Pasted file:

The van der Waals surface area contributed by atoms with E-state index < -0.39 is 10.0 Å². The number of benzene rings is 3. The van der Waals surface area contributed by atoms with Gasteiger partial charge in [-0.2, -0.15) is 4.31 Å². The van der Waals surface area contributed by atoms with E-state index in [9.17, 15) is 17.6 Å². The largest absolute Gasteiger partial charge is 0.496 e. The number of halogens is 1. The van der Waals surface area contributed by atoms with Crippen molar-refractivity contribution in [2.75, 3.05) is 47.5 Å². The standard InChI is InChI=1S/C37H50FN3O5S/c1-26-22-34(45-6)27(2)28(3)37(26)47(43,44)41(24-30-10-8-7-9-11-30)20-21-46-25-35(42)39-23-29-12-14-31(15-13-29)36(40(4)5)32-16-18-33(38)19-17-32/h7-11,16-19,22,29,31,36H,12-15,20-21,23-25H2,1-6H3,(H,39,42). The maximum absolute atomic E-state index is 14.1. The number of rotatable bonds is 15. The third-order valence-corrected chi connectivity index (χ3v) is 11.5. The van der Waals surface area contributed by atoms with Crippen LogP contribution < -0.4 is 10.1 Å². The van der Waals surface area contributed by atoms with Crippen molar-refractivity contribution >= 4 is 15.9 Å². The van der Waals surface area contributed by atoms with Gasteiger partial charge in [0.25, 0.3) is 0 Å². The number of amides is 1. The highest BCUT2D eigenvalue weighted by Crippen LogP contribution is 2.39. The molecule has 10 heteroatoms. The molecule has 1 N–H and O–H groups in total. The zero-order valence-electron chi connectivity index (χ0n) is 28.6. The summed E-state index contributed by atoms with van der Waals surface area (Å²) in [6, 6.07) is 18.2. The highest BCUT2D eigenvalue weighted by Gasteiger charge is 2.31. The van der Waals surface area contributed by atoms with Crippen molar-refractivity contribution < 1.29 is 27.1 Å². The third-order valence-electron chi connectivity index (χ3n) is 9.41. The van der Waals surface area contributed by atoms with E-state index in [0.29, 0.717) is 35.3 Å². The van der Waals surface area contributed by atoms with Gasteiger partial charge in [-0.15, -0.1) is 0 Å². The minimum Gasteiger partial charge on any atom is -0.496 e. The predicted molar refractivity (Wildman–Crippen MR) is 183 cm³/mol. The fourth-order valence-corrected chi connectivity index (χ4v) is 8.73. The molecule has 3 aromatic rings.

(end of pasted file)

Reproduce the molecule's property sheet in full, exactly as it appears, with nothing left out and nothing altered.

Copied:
The van der Waals surface area contributed by atoms with E-state index < -0.39 is 10.0 Å². The number of benzene rings is 3. The van der Waals surface area contributed by atoms with Gasteiger partial charge in [-0.2, -0.15) is 4.31 Å². The van der Waals surface area contributed by atoms with E-state index in [9.17, 15) is 17.6 Å². The largest absolute Gasteiger partial charge is 0.496 e. The number of halogens is 1. The van der Waals surface area contributed by atoms with Crippen molar-refractivity contribution in [2.75, 3.05) is 47.5 Å². The standard InChI is InChI=1S/C37H50FN3O5S/c1-26-22-34(45-6)27(2)28(3)37(26)47(43,44)41(24-30-10-8-7-9-11-30)20-21-46-25-35(42)39-23-29-12-14-31(15-13-29)36(40(4)5)32-16-18-33(38)19-17-32/h7-11,16-19,22,29,31,36H,12-15,20-21,23-25H2,1-6H3,(H,39,42). The maximum absolute atomic E-state index is 14.1. The number of rotatable bonds is 15. The third-order valence-corrected chi connectivity index (χ3v) is 11.5. The van der Waals surface area contributed by atoms with Crippen LogP contribution < -0.4 is 10.1 Å². The van der Waals surface area contributed by atoms with Crippen molar-refractivity contribution >= 4 is 15.9 Å². The van der Waals surface area contributed by atoms with Gasteiger partial charge in [0.25, 0.3) is 0 Å². The number of amides is 1. The highest BCUT2D eigenvalue weighted by Crippen LogP contribution is 2.39. The molecule has 10 heteroatoms. The molecule has 1 N–H and O–H groups in total. The zero-order valence-electron chi connectivity index (χ0n) is 28.6. The summed E-state index contributed by atoms with van der Waals surface area (Å²) in [6, 6.07) is 18.2. The highest BCUT2D eigenvalue weighted by Gasteiger charge is 2.31. The van der Waals surface area contributed by atoms with Crippen molar-refractivity contribution < 1.29 is 27.1 Å². The third-order valence-electron chi connectivity index (χ3n) is 9.41. The van der Waals surface area contributed by atoms with E-state index in [0.29, 0.717) is 35.3 Å². The van der Waals surface area contributed by atoms with Gasteiger partial charge in [-0.15, -0.1) is 0 Å². The minimum Gasteiger partial charge on any atom is -0.496 e. The predicted molar refractivity (Wildman–Crippen MR) is 183 cm³/mol. The fourth-order valence-corrected chi connectivity index (χ4v) is 8.73. The molecule has 3 aromatic rings.